Kodi

Have you heard folks talking about this "Kodi" thing, and you're wondering what it's all about? Here's a quick beginner's guide.

Kodi is a favorite among cord cutters and digital media fanatics, and it has a long history. Born from what was once called Xbox Media Center (XBMC), the platform owes its roots to Microsoft's very first games console.

Times change and Kodi has grown a lot since then. It's open source and available on a whole range of devices in different forms. Officially, you can't install it on the iPhone, iPad or Apple TV through the App Store, but there are ways and means. You can, however, install it easily on a Mac.

Here's what you need to know.

What is Kodi?

Kodi

Kodi is an open-source media center app that's been continually developed for more than a decade. It's one of the most complete media centers you'll find anywhere, allowing you to consolidate all your media — videos, music and photos — in one place, with a customizable interface.

There's also a huge library of third-party add-ons available within Kodi — some legal, some ... less so — which provide access to a range of streaming services. Kodi is widely available, with builds available for nearly all operating systems and devices.

One of Kodi's biggest strengths is how easy it is to use. Sure, there's a ton of things you can do with it and a range of customizations you can make, but the base service is simple to set up and use. With version 17, Krypton, the new stock skin adds a touch of style and an easy-to-navigate user interface for all screen sizes.

Find out more on the official website, Kodi.tv.

How to get Kodi on Mac

Kodi

Installing Kodi is as easy as installing any other non-Mac App Store program on your Mac desktop or laptop. Simply go to the official Kodi downloads page, select MacOS and download the release installer.

If you're feeling brave, you can grab the latest nightly builds for the current version, or even jump on the development builds of the next release. At this point in time that relates to version 18, Leia, due for wider release later in 2018.

Download Kodi for Mac

How to install Kodi on a first-generation Apple TV

Kodi on Apple TV

One of the wonderful things about Kodi is that it's been customized and forked by many great developers that manage to get it onto much less powerful hardware. One such example is OSMC, one of the nicest Kodi builds out there, and you can get it up and running on that old first-gen Apple TV you have stuffed inside a closet.

All you need is a USB stick, an ethernet cable and about half an hour and you've got yourself a fresh Kodi install that breathes life into your old hardware.

How to install Kodi on the first-generation Apple TV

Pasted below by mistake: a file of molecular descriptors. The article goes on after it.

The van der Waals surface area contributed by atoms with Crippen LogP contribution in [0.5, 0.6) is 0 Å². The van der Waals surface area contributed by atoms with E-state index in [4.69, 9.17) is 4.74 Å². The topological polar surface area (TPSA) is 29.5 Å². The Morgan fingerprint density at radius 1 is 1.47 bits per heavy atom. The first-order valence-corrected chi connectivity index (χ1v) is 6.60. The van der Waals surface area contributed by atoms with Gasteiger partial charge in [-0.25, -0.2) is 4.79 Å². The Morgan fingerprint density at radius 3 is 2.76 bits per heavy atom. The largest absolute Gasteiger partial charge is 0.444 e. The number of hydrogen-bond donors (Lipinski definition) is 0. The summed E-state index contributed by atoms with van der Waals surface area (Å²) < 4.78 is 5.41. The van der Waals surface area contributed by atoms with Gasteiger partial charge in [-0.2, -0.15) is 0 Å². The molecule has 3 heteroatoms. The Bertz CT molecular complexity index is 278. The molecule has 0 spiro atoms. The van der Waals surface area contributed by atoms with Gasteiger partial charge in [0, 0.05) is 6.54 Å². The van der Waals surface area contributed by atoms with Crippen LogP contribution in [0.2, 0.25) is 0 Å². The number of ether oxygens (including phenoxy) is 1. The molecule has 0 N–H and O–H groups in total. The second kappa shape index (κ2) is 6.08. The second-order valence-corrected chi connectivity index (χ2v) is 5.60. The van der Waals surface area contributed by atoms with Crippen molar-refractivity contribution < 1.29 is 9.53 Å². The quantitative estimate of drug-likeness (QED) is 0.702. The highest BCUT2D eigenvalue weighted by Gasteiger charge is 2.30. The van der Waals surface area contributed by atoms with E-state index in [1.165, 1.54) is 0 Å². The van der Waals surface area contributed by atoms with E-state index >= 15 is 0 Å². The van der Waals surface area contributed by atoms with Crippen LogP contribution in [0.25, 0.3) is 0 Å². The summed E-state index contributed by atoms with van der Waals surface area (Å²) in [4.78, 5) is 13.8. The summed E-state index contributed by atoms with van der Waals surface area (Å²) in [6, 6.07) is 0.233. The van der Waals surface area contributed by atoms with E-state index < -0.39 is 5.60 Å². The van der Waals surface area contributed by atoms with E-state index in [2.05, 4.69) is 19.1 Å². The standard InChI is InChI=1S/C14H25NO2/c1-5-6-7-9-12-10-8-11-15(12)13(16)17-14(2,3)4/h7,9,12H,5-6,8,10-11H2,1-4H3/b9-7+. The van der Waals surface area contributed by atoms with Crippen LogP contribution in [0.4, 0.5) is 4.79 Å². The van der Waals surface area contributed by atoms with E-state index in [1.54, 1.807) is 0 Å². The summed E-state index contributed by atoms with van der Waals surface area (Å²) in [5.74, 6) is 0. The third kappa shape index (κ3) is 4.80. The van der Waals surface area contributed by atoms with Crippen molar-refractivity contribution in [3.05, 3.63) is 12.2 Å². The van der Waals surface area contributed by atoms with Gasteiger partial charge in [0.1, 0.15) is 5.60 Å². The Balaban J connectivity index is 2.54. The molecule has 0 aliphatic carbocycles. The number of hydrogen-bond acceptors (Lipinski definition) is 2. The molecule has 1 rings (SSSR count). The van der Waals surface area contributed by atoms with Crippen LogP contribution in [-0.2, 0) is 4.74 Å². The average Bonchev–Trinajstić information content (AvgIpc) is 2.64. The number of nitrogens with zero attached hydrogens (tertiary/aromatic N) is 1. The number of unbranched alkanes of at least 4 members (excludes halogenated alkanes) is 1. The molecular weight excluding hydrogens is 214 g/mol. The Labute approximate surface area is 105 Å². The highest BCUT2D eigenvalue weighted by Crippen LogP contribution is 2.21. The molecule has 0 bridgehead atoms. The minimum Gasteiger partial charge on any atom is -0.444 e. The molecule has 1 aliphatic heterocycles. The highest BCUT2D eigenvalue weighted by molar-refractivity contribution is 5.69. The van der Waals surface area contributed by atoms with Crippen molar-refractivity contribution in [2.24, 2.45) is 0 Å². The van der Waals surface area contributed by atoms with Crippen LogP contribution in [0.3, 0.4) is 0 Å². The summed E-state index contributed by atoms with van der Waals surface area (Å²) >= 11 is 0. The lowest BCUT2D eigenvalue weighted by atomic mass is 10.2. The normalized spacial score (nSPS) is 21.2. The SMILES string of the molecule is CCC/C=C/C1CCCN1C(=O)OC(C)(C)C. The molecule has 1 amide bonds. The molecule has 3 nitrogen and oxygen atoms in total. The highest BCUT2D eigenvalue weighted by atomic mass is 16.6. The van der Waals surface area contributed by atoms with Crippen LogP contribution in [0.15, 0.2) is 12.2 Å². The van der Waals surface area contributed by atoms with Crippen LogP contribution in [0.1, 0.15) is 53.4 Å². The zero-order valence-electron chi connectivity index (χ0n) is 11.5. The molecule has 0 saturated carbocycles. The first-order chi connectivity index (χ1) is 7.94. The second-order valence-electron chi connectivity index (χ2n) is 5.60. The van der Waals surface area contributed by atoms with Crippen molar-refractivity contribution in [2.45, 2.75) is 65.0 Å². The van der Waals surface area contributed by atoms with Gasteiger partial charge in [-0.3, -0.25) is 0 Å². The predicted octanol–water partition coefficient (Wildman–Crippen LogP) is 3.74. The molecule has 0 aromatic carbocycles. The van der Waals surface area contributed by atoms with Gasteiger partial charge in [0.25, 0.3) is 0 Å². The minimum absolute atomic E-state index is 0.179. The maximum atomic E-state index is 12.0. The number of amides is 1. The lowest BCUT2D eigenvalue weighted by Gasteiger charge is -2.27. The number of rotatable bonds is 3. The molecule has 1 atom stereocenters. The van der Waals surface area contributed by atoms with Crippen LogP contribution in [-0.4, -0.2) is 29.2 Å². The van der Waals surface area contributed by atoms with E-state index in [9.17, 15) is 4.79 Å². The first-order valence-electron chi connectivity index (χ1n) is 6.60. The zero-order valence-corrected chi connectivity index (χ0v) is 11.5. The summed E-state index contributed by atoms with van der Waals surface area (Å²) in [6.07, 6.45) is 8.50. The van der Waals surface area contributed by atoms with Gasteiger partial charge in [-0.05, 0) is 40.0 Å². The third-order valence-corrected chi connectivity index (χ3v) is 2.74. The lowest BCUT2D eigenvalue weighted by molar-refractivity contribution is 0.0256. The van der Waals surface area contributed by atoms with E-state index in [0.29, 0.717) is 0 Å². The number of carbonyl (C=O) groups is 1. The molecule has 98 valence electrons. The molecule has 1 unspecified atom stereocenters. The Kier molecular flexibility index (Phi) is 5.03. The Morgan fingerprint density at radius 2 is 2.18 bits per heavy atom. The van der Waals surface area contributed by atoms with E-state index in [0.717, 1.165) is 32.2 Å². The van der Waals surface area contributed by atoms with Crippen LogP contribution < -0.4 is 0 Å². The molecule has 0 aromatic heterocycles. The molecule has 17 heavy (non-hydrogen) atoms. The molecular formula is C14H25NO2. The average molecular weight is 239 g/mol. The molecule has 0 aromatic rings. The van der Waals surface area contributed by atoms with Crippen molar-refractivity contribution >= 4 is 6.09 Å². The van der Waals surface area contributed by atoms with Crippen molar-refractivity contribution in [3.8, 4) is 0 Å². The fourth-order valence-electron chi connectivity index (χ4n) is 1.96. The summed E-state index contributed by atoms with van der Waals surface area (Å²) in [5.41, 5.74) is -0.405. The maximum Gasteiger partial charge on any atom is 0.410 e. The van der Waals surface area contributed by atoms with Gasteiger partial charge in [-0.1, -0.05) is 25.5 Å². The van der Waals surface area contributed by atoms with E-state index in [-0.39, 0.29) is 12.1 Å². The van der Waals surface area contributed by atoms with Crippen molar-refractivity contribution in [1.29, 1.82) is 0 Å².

Can you use Kodi on iPhone, iPad or the current Apple TV?

Yes you can, and it doesn't have to involve jailbreak, either. That is a route you can go down, and in that case Kodi will let you download the files you need directly from its website to get cracking.

The process for installing to a non-jailbroken device involves a Mac, XCode, an iOS App Signer and a developer account. It's not exactly the easiest thing to get up and running, but it's possible to achieve and doesn't leave you needing to hack your device.

The video above from the developer of the iOS App Signer gives a quick overview of the process.

Getting started

When you first set up Kodi it will be completely empty. You have to add sources of media, and there are a bunch of legal add-ons available right out of the box in the official Kodi repository. These include YouTube, Twitch and OneDrive, as well as some services provided by cable TV networks, news channels and the Smithsonian Museum. It's not limited to video, either, so you can also pull in music and photos to your Kodi setup.

Kodi also makes it incredibly easy to integrate live over-the-air TV channels. If you're using something like an HDHomeRun then you'll be able to install a simple PVR (personal video recorder) add-on that will integrate the output into the Kodi interface.

It's also worth getting a remote app for your phone, if you don't want to use a keyboard and mouse or you don't have a suitable hardware remote. Something like the OSMC Remote works well, as does a number of third-party apps for iPhone and iPad, such as Armchair Remote.

Download Armchair Remote from the App Store (Free with IAPs)


So that's how you get started with Kodi. It's a simple process and doesn't require that you set up an account or hand over any of personal information. You just download it, open it, and start making it your own.

Any questions?

Do you have any questions about what Kodi is and how you use it? Put them in the comments and we'll help you out.